Vertica Analytics Platform Version 9.2.x Documentation

Subqueries in UPDATE and DELETE Statements

You can nest subqueries within UPDATE and DELETE statements.

UPDATE Subqueries

You can update records in one table according to values in others, by nesting a subquery within an UPDATE statement. The example below illustrates this through a couple of noncorrelated subqueries. You can reproduce this example with the following tables:

CREATE TABLE addresses(cust_id INTEGER, address VARCHAR(2000));
INSERT INTO addresses VALUES(20,'Lincoln Street');
INSERT INTO addresses VALUES(30,'Booth Hill Road');
INSERT INTO addresses VALUES(30,'Beach Avenue');
INSERT INTO addresses VALUES(40,'Mt. Vernon Street');
INSERT INTO addresses VALUES(50,'Hillside Avenue');
				
CREATE TABLE new_addresses(new_cust_id integer, new_address Boolean DEFAULT 'T');
INSERT INTO new_addresses VALUES(20);
INSERT INTO new_addresses VALUES(30);
INSERT INTO new_addresses VALUES(60,'F');
INSERT INTO new_addresses VALUES(80,'T');
COMMIT;

Queries on these tables return the following results:

=> SELECT * FROM addresses;
 cust_id |      address
---------+-------------------
      50 | Hillside Avenue
      30 | Booth Hill Road
      40 | Mt. Vernon Street
      20 | Lincoln Street
      30 | Beach Avenue
(5 rows)

=> SELECT * FROM new_addresses;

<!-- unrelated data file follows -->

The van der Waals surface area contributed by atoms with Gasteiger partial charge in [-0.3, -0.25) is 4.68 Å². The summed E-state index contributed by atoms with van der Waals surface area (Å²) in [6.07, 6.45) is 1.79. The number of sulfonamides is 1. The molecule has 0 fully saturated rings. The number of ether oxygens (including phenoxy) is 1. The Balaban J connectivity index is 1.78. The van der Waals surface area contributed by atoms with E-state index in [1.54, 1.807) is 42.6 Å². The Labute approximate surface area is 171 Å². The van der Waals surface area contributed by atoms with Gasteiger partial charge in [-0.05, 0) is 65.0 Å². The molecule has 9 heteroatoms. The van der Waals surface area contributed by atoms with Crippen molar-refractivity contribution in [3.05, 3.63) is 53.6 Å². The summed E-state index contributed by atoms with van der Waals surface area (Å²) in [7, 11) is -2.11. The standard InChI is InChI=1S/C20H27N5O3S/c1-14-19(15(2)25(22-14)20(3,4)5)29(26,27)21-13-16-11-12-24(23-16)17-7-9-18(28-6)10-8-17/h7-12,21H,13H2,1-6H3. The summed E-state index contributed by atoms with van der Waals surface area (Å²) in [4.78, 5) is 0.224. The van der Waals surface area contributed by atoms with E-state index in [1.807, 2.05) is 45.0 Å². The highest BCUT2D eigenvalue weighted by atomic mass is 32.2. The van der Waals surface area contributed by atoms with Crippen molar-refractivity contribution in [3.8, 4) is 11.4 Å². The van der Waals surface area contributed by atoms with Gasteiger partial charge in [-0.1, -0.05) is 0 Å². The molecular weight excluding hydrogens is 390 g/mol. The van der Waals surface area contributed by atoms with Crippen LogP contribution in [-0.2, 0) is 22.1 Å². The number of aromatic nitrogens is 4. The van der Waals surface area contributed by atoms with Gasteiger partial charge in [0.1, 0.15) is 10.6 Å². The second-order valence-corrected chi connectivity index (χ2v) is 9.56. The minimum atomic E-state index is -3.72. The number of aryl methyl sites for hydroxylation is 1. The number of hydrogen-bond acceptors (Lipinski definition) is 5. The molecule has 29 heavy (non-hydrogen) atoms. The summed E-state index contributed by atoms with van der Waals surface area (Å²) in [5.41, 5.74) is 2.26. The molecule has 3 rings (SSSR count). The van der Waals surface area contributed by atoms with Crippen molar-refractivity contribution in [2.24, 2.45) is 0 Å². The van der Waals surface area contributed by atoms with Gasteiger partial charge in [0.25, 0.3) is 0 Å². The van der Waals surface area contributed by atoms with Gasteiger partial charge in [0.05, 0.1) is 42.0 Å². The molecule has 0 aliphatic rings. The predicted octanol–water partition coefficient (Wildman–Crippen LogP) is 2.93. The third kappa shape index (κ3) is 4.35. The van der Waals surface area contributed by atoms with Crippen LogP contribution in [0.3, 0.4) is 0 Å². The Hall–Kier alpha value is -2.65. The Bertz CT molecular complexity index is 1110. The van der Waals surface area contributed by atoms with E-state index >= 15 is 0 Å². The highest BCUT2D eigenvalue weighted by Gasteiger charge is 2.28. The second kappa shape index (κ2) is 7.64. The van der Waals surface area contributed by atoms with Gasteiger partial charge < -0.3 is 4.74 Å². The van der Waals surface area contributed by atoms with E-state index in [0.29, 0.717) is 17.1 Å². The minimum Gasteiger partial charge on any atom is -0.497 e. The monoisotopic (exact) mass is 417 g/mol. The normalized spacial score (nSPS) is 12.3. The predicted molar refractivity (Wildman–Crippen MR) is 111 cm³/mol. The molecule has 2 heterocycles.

new_cust_id | new_address
-------------+-------------
          30 | t
          20 | t
          80 | t
          60 | f
(4 rows)
  1. The following UPDATE statement uses a noncorrelated subquery to join new_addresses and addresses records on customer IDs. UPDATE sets the value 'New Address' in the joined addresses records. The statement output indicates that three rows were updated:
    => UPDATE addresses SET address='New Address'
       WHERE cust_id IN (SELECT new_cust_id FROM new_addresses WHERE new_address='T');
     OUTPUT
    --------
    3
    (1 row)		
  2. Query the addresses table to see the changes for matching customer ID 20 and 30. Addresses for customer ID 40 and 50 are not updated:
    => SELECT * FROM addresses;
     cust_id |      address
    ---------+-------------------
          20 | New Address
          30 | New Address
          30 | New Address
          40 | Mt. Vernon Street
          50 | Hillside Avenue
    (5 rows)
    
    =>COMMIT;
    COMMIT

DELETE Subqueries

You can delete records in one table based according to values in others by nesting a subquery within a DELETE statement.

For example, you want to remove records from new_addresses that were used earlier to update records in addresses. The following DELETE statement uses a noncorrelated subquery to join new_addresses and addresses records on customer IDs. It then deletes the joined records from table new_addresses:

=> DELETE FROM new_addresses 
    WHERE new_cust_id IN (SELECT cust_id FROM addresses WHERE address='New Address');
 OUTPUT
--------
      2
(1 row)
=> COMMIT;
COMMIT

Querying new_addresses confirms that the records were deleted:

=> SELECT * FROM new_addresses;
 new_cust_id | new_address
-------------+-------------
          60 | f
          80 | t
(2 rows)